And this sad story of a baby boy contracting the deadly Herpes virus after being kissed by stranger is the reason why you should never let strangers kiss your baby. Noah Tindle was just four-weeks-old when his mum, Ashleigh White, 21, noticed her son’s right eye has become swollen, blistered and was watering. The devasted 21-year-old mum sought advice from a health visitor, who reassured her it was probably just a blocked tear duct.
But days later, in September last year, Ashleigh spotted blisters forming around Noah's eye again to which she came to find out that her worst fears were, but all true. Fearing that it could be herpes, baby Noah was referred to Barnsley Hospital, where mum Ashleigh again repeated her fears to doctors.
"I'd read something on Facebook about another baby having the virus and the blisters looked exactly the same," she said.
"What I didn't realise is that even if you don't have an active cold sore, you still do carry the virus in your system and saliva, meaning you can never be too careful."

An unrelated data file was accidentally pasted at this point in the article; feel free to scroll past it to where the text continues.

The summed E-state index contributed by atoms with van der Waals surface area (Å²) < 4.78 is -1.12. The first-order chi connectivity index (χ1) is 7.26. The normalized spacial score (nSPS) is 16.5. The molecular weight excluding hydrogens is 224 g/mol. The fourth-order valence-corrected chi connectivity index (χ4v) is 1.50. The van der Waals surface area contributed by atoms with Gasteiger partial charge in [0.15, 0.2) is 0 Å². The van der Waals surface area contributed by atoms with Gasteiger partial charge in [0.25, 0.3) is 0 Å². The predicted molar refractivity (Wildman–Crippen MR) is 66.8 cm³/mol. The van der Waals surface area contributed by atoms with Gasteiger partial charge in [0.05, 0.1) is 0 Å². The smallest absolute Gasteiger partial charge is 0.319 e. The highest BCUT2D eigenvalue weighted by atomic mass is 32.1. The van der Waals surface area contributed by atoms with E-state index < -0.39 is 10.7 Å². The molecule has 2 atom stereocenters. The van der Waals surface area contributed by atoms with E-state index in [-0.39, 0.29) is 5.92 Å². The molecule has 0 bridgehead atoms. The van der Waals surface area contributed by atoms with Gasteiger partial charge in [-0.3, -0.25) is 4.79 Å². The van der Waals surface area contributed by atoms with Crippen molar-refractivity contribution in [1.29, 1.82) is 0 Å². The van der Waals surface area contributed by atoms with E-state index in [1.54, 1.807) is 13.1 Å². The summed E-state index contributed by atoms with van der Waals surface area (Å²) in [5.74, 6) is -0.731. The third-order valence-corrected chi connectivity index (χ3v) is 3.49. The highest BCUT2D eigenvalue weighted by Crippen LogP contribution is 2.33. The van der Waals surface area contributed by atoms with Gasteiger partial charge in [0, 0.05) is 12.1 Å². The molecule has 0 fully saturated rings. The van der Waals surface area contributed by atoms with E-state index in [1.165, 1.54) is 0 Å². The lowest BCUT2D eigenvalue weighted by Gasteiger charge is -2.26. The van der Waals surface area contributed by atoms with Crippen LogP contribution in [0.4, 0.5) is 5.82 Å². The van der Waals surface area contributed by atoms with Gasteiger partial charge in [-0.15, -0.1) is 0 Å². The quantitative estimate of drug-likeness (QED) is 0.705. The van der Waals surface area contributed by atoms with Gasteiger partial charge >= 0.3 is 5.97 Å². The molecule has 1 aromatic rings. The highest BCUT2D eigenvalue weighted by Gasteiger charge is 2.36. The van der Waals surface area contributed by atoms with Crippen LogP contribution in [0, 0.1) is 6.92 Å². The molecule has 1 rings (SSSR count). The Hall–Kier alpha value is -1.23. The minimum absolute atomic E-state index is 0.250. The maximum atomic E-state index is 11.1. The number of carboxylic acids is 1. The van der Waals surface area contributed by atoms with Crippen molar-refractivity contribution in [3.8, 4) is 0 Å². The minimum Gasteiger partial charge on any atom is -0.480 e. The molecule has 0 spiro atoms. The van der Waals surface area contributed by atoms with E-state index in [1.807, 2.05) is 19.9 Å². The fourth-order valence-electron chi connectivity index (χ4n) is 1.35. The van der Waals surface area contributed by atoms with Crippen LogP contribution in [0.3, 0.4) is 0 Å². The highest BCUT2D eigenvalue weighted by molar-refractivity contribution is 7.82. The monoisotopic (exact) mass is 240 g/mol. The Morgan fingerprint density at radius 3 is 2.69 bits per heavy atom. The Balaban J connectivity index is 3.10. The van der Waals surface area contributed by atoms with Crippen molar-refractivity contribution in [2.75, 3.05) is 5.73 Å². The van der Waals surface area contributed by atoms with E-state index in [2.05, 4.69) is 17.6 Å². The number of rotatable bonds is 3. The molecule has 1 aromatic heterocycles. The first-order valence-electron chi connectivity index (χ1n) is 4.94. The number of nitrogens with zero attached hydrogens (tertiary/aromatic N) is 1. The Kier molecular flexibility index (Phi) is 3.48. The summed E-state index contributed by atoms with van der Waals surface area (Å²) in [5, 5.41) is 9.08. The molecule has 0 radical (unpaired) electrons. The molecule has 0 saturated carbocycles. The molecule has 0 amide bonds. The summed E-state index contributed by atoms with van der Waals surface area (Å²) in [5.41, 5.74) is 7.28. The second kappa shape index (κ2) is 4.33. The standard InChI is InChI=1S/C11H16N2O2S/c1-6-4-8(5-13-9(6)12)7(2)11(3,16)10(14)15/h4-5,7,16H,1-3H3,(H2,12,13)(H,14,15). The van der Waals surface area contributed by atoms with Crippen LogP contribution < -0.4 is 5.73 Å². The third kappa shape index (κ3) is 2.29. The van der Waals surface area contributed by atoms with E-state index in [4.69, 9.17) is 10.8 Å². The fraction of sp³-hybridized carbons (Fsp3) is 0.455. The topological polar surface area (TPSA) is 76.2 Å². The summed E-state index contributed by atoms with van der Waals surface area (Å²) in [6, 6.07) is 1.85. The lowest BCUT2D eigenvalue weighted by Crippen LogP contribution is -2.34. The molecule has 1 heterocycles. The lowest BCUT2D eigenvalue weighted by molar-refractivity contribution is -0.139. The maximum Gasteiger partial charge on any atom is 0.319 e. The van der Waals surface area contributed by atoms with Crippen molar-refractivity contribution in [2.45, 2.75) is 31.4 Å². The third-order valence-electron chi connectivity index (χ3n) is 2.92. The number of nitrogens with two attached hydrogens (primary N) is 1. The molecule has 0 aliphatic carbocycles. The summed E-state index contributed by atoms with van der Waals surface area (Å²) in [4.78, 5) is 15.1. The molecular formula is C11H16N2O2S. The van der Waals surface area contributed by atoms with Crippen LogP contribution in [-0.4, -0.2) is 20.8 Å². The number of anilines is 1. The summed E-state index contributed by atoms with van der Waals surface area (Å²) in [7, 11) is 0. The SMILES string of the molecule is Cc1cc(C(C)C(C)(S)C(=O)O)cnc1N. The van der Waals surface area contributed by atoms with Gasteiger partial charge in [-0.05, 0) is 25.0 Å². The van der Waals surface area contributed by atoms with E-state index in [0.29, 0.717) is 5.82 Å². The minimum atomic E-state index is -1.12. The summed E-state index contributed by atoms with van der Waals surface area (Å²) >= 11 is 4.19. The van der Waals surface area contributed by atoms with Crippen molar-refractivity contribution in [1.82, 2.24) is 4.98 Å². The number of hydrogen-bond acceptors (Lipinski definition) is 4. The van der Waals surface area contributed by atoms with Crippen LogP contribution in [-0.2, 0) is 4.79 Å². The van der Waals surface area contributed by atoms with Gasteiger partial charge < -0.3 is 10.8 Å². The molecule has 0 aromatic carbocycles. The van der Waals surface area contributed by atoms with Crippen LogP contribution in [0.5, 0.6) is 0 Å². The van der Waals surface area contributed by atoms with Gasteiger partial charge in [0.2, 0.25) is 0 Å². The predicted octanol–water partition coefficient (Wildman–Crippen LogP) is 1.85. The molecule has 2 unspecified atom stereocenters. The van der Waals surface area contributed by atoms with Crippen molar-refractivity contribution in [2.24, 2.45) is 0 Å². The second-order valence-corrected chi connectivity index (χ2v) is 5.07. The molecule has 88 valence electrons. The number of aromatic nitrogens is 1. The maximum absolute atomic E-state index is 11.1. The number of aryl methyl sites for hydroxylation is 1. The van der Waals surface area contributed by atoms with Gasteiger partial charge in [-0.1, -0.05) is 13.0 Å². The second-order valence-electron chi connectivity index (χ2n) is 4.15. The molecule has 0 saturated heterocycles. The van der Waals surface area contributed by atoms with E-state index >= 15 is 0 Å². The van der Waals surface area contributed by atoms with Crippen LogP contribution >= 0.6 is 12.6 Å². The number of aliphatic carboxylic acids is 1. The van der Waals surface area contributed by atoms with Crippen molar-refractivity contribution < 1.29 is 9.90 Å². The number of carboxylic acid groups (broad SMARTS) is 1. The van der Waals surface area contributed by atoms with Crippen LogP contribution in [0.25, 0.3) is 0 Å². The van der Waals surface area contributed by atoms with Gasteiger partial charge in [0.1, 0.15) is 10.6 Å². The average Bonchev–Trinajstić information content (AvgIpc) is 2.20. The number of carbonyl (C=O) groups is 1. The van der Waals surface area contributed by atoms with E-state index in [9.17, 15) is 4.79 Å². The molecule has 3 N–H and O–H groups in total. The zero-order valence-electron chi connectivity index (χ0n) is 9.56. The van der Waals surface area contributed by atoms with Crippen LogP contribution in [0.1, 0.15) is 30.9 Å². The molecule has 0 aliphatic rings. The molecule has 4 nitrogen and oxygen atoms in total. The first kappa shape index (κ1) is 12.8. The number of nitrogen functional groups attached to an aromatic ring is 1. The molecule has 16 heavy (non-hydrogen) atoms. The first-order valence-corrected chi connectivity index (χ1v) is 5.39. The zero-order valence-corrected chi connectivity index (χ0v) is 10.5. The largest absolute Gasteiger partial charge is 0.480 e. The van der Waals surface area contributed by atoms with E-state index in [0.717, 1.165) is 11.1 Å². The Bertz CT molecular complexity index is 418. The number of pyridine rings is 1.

Doctors carried out a series of tests upon Ashleigh's persistence for the fear of the Herpes simplex virus 1 (HSV1). Test results came back a few days later and the young mother was confirmed with her fears that Noah had indeed contracted the deadly virus.
‘We went to a christening where friends were holding and kissing him – it could have been any of them’ the young mum said.
Now she’s on a mission to spread awareness and warn people not to kiss newborns, who can die from the disease, Ashleigh added, ‘I just want to make more people aware of the risks and consequences of kissing a baby, especially a newborn when you suffer from cold sores as I know how heartbreaking it can be seeing your baby so poorly.
‘Hardly anyone had seen the photos of Noah when he contracted the virus until I posted the pictures online but I thought it was important to spread more awareness.’